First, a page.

Postgraduate Course: Information Processing in Biological Cells (INFR11056)
|School||School of Informatics
||College||College of Science and Engineering
|Credit level (Normal year taken)||SCQF Level 11 (Postgraduate)
||Availability||Not available to visiting students
|Summary||All biological cells process information. They integrate signals from their environment, respond and adapt to internal changes and store information in a variety of means from transient to persistent. In this course we will look at the various strategies used by cells to process and store information.
* General survey of the flow of information and matter in the cell: anatomy of eukaryotic and prokaryotic cells, building blocks and structural elements, cell as a self-reproducing distributed chemical computer. Main flows of information.
* Proteins as elementary units of cellular computation: modular structure, evolution, allosteric regulation, multistability, post-translational modifications that regulate protein conformation. Operation of proteins within functional complexes, cooperative effects. Protein design.
* Transport processes and propagation of cellular information. Diffusion, its laws and fundamental constraints on the information propagation with diffusion. Molecular crowding, failure of propagation, superdiffusion and subdiffusion.
* Non-diffusive intracellular propagation. Molecular motors, principles of motor-mediated transport and the information flows.
* Acquisition of external information. Sensing of extracellular chemical signals, light, pH, temperature, etc. Principles of mechanosensation and mechanotransduction.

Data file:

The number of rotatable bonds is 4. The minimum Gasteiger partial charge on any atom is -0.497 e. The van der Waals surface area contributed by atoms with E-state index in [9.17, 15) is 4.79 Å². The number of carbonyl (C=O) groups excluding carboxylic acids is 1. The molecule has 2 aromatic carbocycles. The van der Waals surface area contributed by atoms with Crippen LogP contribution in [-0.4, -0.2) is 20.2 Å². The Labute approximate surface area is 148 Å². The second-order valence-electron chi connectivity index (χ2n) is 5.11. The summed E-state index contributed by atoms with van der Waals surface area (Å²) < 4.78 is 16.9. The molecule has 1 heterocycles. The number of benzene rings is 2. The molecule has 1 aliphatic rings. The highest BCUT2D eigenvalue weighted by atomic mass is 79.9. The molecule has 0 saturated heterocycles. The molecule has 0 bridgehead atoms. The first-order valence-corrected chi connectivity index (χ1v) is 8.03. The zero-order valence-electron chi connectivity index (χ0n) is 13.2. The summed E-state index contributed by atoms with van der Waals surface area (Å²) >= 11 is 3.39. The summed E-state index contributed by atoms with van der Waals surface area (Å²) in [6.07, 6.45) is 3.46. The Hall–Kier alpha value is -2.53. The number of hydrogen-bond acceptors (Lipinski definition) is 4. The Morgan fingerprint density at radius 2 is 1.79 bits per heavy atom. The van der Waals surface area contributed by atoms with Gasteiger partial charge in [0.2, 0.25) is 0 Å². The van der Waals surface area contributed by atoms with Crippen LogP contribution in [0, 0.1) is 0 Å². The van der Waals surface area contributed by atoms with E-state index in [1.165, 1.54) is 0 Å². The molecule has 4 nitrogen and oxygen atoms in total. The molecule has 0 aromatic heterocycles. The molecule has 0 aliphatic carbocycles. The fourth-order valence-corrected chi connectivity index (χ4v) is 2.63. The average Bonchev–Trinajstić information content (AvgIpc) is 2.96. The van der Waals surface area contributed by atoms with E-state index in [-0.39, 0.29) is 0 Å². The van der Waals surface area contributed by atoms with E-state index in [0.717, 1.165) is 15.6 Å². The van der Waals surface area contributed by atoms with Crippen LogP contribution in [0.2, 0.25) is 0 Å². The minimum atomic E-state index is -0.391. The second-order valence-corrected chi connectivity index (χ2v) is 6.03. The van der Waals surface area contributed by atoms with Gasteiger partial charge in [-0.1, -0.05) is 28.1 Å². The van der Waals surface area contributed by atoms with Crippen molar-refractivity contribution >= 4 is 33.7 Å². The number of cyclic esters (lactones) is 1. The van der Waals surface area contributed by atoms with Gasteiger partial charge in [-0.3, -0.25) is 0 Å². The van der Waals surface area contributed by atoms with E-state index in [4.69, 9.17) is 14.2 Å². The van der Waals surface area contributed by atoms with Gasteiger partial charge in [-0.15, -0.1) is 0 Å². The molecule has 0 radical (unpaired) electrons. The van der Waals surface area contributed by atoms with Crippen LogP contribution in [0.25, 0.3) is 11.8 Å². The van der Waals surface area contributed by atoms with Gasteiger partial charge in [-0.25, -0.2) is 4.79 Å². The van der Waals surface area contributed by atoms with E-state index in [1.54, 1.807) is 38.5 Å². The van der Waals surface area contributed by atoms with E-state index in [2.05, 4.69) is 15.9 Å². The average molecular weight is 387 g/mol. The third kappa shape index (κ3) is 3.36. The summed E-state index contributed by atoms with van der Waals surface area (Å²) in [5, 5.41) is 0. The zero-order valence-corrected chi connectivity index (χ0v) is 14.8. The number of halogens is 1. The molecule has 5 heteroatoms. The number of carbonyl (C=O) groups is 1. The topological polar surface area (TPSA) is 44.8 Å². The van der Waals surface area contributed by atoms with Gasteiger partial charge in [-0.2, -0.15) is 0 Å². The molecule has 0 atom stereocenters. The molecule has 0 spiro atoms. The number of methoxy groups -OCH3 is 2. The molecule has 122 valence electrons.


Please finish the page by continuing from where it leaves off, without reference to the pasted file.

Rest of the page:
* Principles of signal transduction: protein modifications as signals. Encoding and decoding of spatial and temporal information.
* Abstraction of molecular interactions within a cell. Molecular networks, graphical notations, symbolic representations of interactions. Problems, pitfalls and standards. SBGN and SBML.
* Methods of quantitative description and modeling of biochemical and signal transduction networks. Chemical kinetics, mass-action rate law, particle conservation, reaction fluxes.
* Further abstraction of molecular networks. Graph representation. Stability and instability of networks. Positive and negative feedback as the basis for instability. Closed cycles within reaction networks.
* Dynamical elements of intracellular computer. Memory elements through multiple bistable elements. Oscillations. Response time of biological networks to external stimuli and 'futile cycles'.
* Organizational hierarchy of the cellular hard drive. Storage of genetic information on the DNA, its duplication, maintenance (error protection), extraction and transformations.
* Principles of operation of the nuclear computer. Cis-regulatory elements: 'Junk' DNA, regulatory motifs and signals. Trans-regulatory elements: Transcription factors and their regulation. Combinatorial computer in the nucleus.
* Systemic operation of cellular computer. Examples of bacterial networks of signal transduction and gene regulation: principles of logical design, integration of multiple information sources, decision making.
* Advanced topics of cellular information networks. Stoichiometric networks and matrixes, metabolic control analysis, elementary modes and extreme pathways.
Relevant QAA Computing Curriculum Sections: Data Structures and Algorithms, Developing Technologies
Entry Requirements (not applicable to Visiting Students)
||Co-requisites|| Students MUST also take:
Bioinformatics 1 (INFR11016)
||Other requirements|| None
Course Delivery Information
|Not being delivered|
| 1 - Be able to describe a range of examples of information processing in biological cells.
2 - Compare and contrast biological methods for storing information across different time scales.
3 - Discuss the computational limits of the simplest biological organisms.
4 - Explain with reference to examples how cells integrate information from multiple modalities.
5 - Critically evaluate research literature in the field.
|See course web page for reading list.|
|Course organiser||Dr Michael Rovatsos
Tel: (0131 6)51 3263
|Course secretary||Miss Gillian Bell
Tel: (0131 6)50 2692